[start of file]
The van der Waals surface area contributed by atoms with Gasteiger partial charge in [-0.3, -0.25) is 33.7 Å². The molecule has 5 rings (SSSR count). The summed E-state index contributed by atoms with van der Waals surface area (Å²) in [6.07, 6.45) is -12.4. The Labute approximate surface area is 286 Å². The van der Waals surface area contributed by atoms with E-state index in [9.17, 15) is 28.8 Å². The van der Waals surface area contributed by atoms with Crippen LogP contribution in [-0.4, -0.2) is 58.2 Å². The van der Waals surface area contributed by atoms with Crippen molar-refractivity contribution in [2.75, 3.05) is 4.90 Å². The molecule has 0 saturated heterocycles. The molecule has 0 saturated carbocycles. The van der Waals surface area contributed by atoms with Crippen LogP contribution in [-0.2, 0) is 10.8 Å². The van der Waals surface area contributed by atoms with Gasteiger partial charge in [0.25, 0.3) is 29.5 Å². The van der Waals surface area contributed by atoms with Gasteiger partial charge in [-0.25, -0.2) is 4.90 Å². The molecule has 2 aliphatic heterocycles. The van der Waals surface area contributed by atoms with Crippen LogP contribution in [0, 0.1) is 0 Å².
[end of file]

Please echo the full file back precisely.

The van der Waals surface area contributed by atoms with Gasteiger partial charge in [-0.3, -0.25) is 33.7 Å². The molecule has 5 rings (SSSR count). The summed E-state index contributed by atoms with van der Waals surface area (Å²) in [6.07, 6.45) is -12.4. The Labute approximate surface area is 286 Å². The van der Waals surface area contributed by atoms with E-state index in [9.17, 15) is 28.8 Å². The van der Waals surface area contributed by atoms with Crippen LogP contribution in [-0.4, -0.2) is 58.2 Å². The van der Waals surface area contributed by atoms with Crippen molar-refractivity contribution in [2.75, 3.05) is 4.90 Å². The molecule has 0 saturated heterocycles. The molecule has 0 saturated carbocycles. The van der Waals surface area contributed by atoms with Crippen LogP contribution in [-0.2, 0) is 10.8 Å². The van der Waals surface area contributed by atoms with Gasteiger partial charge in [0.25, 0.3) is 29.5 Å². The van der Waals surface area contributed by atoms with Gasteiger partial charge in [-0.25, -0.2) is 4.90 Å². The molecule has 2 aliphatic heterocycles. The van der Waals surface area contributed by atoms with Crippen LogP contribution in [0, 0.1) is 0 Å².